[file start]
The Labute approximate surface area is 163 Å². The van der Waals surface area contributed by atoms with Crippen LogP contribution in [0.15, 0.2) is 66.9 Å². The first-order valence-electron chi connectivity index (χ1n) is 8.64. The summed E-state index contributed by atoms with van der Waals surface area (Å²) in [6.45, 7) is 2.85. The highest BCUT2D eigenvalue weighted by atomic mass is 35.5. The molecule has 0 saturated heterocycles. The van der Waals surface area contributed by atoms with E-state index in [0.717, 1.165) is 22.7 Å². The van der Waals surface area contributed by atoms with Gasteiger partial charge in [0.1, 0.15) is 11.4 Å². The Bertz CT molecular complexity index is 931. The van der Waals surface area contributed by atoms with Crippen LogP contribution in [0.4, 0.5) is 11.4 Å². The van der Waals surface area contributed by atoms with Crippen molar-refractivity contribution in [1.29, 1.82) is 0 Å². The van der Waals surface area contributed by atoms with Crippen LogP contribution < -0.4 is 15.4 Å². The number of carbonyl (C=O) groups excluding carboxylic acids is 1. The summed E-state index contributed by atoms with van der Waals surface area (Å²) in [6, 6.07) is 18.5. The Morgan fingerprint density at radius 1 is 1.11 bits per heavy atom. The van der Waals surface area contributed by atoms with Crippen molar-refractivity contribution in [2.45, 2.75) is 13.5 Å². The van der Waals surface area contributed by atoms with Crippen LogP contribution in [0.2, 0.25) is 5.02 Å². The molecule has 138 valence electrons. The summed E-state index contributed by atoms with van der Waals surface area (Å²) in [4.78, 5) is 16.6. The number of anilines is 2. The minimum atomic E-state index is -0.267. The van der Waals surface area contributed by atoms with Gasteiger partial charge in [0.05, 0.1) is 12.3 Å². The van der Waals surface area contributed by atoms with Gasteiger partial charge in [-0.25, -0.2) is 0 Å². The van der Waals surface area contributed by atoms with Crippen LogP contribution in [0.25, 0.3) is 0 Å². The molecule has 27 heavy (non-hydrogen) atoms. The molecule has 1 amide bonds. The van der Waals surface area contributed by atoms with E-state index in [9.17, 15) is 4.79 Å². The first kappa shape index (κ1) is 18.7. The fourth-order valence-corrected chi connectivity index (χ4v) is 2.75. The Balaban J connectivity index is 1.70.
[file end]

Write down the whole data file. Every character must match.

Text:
The Labute approximate surface area is 163 Å². The van der Waals surface area contributed by atoms with Crippen LogP contribution in [0.15, 0.2) is 66.9 Å². The first-order valence-electron chi connectivity index (χ1n) is 8.64. The summed E-state index contributed by atoms with van der Waals surface area (Å²) in [6.45, 7) is 2.85. The highest BCUT2D eigenvalue weighted by atomic mass is 35.5. The molecule has 0 saturated heterocycles. The van der Waals surface area contributed by atoms with E-state index in [0.717, 1.165) is 22.7 Å². The van der Waals surface area contributed by atoms with Gasteiger partial charge in [0.1, 0.15) is 11.4 Å². The Bertz CT molecular complexity index is 931. The van der Waals surface area contributed by atoms with Crippen LogP contribution in [0.4, 0.5) is 11.4 Å². The van der Waals surface area contributed by atoms with Crippen molar-refractivity contribution in [1.29, 1.82) is 0 Å². The van der Waals surface area contributed by atoms with Crippen LogP contribution < -0.4 is 15.4 Å². The number of carbonyl (C=O) groups excluding carboxylic acids is 1. The summed E-state index contributed by atoms with van der Waals surface area (Å²) in [6, 6.07) is 18.5. The Morgan fingerprint density at radius 1 is 1.11 bits per heavy atom. The van der Waals surface area contributed by atoms with Crippen molar-refractivity contribution in [2.45, 2.75) is 13.5 Å². The van der Waals surface area contributed by atoms with Crippen LogP contribution in [0.2, 0.25) is 5.02 Å². The molecule has 138 valence electrons. The summed E-state index contributed by atoms with van der Waals surface area (Å²) in [4.78, 5) is 16.6. The number of anilines is 2. The minimum atomic E-state index is -0.267. The van der Waals surface area contributed by atoms with Gasteiger partial charge in [0.05, 0.1) is 12.3 Å². The van der Waals surface area contributed by atoms with Gasteiger partial charge in [-0.25, -0.2) is 0 Å². The van der Waals surface area contributed by atoms with Crippen LogP contribution in [0.25, 0.3) is 0 Å². The molecule has 27 heavy (non-hydrogen) atoms. The molecule has 1 amide bonds. The van der Waals surface area contributed by atoms with E-state index in [9.17, 15) is 4.79 Å². The first kappa shape index (κ1) is 18.7. The fourth-order valence-corrected chi connectivity index (χ4v) is 2.75. The Balaban J connectivity index is 1.70.